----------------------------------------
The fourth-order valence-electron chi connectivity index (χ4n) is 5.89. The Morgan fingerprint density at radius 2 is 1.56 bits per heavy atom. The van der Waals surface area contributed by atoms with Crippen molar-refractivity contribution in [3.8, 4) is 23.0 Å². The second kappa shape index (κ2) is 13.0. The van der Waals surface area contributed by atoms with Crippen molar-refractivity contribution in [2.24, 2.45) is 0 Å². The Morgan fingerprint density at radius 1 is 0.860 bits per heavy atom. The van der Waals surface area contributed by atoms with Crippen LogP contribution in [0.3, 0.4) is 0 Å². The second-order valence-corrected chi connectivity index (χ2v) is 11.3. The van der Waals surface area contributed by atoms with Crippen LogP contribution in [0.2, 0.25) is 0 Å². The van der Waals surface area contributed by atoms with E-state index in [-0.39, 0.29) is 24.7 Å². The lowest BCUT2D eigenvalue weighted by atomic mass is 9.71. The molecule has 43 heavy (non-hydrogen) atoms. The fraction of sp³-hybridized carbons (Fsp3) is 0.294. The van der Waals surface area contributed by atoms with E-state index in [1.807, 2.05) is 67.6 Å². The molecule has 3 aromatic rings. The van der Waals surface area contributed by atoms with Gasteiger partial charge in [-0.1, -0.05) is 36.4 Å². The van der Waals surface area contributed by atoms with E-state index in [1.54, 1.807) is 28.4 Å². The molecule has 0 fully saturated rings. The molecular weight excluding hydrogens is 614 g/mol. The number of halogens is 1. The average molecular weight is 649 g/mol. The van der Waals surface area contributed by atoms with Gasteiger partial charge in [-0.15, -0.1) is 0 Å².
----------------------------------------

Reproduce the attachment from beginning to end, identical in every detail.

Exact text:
The fourth-order valence-electron chi connectivity index (χ4n) is 5.89. The Morgan fingerprint density at radius 2 is 1.56 bits per heavy atom. The van der Waals surface area contributed by atoms with Crippen molar-refractivity contribution in [3.8, 4) is 23.0 Å². The second kappa shape index (κ2) is 13.0. The van der Waals surface area contributed by atoms with Crippen molar-refractivity contribution in [2.24, 2.45) is 0 Å². The Morgan fingerprint density at radius 1 is 0.860 bits per heavy atom. The van der Waals surface area contributed by atoms with Crippen LogP contribution in [0.3, 0.4) is 0 Å². The second-order valence-corrected chi connectivity index (χ2v) is 11.3. The van der Waals surface area contributed by atoms with Crippen LogP contribution in [0.2, 0.25) is 0 Å². The van der Waals surface area contributed by atoms with E-state index in [-0.39, 0.29) is 24.7 Å². The lowest BCUT2D eigenvalue weighted by atomic mass is 9.71. The molecule has 43 heavy (non-hydrogen) atoms. The fraction of sp³-hybridized carbons (Fsp3) is 0.294. The van der Waals surface area contributed by atoms with E-state index in [1.807, 2.05) is 67.6 Å². The molecule has 3 aromatic rings. The van der Waals surface area contributed by atoms with Gasteiger partial charge in [-0.1, -0.05) is 36.4 Å². The van der Waals surface area contributed by atoms with E-state index in [1.54, 1.807) is 28.4 Å². The molecule has 0 fully saturated rings. The molecular weight excluding hydrogens is 614 g/mol. The number of halogens is 1. The average molecular weight is 649 g/mol. The van der Waals surface area contributed by atoms with Gasteiger partial charge in [-0.15, -0.1) is 0 Å².